Let’s Try an Experiment
Posted Thursday, September 1st, 2011
Two weeks ago I shared some thoughts with you about how the interactions we have with others sometimes can create memories that stay with us – or with them – for a lifetime.
Lately, I’ve found myself thinking a lot about the almost rote and pro-forma verbal interactions we have with other people during the course of the day that most often are forgotten almost as quickly as they happen.
Sometimes they are with people we don’t know at all and might never encounter again, like the check-out person at a supermarket or a customer service agent on the phone. But they also take place with folks we run into regularly – neighbors, co-workers, members of the same churches or organizations.
The typical interaction goes something like this:
1) “How are you?” or “How’s it going?” or “How are you doing?”
2) “Fine” or “Good.” “How about you?”
3) “Fine. Thanks for asking.”
And then it’s over.
It’s almost as if the script is required as part of our participation in the human race, yet we recite it without even thinking much about what we’re saying.
Talk about missed opportunities!
Every little encounter like that offers us a chance to recognize our common humanity, and perhaps even to bring a little light, or joy, or compassion into someone else’s life. But that doesn’t happen often, because it requires one of us to break the pattern of that standard script and open the door to something more meaningful.
We often find ourselves so caught up in the issues and illusions of our daily lives that we allow those opportunities to pass without even thinking about how a genuine, caring, thoughtful interaction – even a brief one – might affect the other person.
I, of course, am as guilty of that as anyone, but I had two notable interactions during our recent trip to Ohio with people whose responses to my Question #1 broke the usual pattern and made me stop and think.
The first was with a family member who had had a very close encounter with cancer some years ago, but who has been in remission for four years. His response to my “How are you?” was “Vertical and ventilating.”
My hunch is that his humorous – yet very serious – comment had become one of his standard responses to the usual patter. But it immediately started a serious conversation about his own well being and how he had dealt with his challenges.
The other was even more surprising and frustrating. We were boarding an airplane, and one of the flight attendants was standing in the cabin door greeting folks as they filed by.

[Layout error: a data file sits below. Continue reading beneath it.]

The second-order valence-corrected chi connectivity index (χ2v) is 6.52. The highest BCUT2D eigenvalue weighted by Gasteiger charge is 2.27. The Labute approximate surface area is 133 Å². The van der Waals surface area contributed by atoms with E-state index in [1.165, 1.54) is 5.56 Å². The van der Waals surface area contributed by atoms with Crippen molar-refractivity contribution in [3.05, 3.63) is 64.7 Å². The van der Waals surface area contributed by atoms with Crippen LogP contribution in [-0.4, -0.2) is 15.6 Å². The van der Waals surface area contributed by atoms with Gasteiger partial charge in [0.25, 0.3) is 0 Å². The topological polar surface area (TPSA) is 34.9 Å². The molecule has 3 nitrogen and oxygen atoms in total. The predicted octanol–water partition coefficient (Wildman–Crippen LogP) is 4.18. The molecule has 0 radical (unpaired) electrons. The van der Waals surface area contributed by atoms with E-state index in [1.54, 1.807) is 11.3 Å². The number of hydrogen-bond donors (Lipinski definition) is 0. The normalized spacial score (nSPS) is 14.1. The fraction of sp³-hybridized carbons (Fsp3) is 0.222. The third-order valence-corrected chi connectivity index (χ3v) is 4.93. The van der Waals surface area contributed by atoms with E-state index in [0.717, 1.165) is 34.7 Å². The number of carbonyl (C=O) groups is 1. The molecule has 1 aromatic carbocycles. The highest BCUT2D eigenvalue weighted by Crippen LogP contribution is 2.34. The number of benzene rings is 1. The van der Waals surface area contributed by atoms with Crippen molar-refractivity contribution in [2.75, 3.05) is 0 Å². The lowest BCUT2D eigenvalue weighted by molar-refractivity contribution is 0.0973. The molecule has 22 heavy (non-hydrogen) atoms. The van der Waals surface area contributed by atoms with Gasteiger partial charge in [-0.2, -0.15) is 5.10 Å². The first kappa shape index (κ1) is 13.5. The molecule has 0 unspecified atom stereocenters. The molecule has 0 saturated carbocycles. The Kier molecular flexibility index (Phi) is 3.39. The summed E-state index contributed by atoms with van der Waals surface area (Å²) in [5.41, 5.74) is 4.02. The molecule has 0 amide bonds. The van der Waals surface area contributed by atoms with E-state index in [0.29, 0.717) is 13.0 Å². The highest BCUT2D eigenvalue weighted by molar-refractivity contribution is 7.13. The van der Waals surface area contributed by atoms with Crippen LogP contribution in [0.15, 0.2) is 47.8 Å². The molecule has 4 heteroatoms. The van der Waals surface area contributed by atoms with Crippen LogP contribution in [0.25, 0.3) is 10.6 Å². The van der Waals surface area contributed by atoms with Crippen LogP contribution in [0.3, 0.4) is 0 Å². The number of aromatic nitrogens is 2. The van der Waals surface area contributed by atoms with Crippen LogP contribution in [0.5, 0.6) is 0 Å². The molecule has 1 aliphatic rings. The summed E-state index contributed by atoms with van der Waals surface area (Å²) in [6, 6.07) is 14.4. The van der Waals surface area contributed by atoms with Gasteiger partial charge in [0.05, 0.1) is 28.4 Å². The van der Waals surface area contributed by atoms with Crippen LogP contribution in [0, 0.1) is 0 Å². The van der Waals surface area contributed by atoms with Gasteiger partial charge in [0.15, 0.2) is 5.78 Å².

When he said hello, I mindlessly asked him how he was doing, and his response was something like this: “Well, my health is good and my family is OK, but everything else is going down the tubes.”
I was speechless, and because the line of passengers on the completely full flight kept pushing and shuffling down the aisle, that was the end of the interaction. His totally unexpected comment, which clearly indicated a great deal of personal pain, was left hanging, and I was unable to reply.
Both of those responses to a question that usually does not expect a serious answer were from people who were willing to risk sharing a bit of themselves in order to open the door to a meaningful exchange with another human being.
I wonder how many of us – either questioners or responders – might be willing to deviate from the norm enough to nudge that door open a little. It’s possible to ask the question about the other person’s well being in a way that conveys a genuine interest in the answer; and it’s also possible to respond to the question in a way that might give the other person a glimpse, however minor, into what’s going on in our lives.
I’m going to try an experiment for the next week, and I’m wondering if any of you might be willing to join me.
Let’s try to remember to break out of the mold in as many of those encounters as possible, just to find out what happens. Maybe we can set a new pattern for ourselves in how we handle those little interactions. And, just maybe, we can be touching other people’s lives in ways we can’t even imagine.
I’ll report back to you next week, and I’d love to hear your results, as well. Let’s give it a try.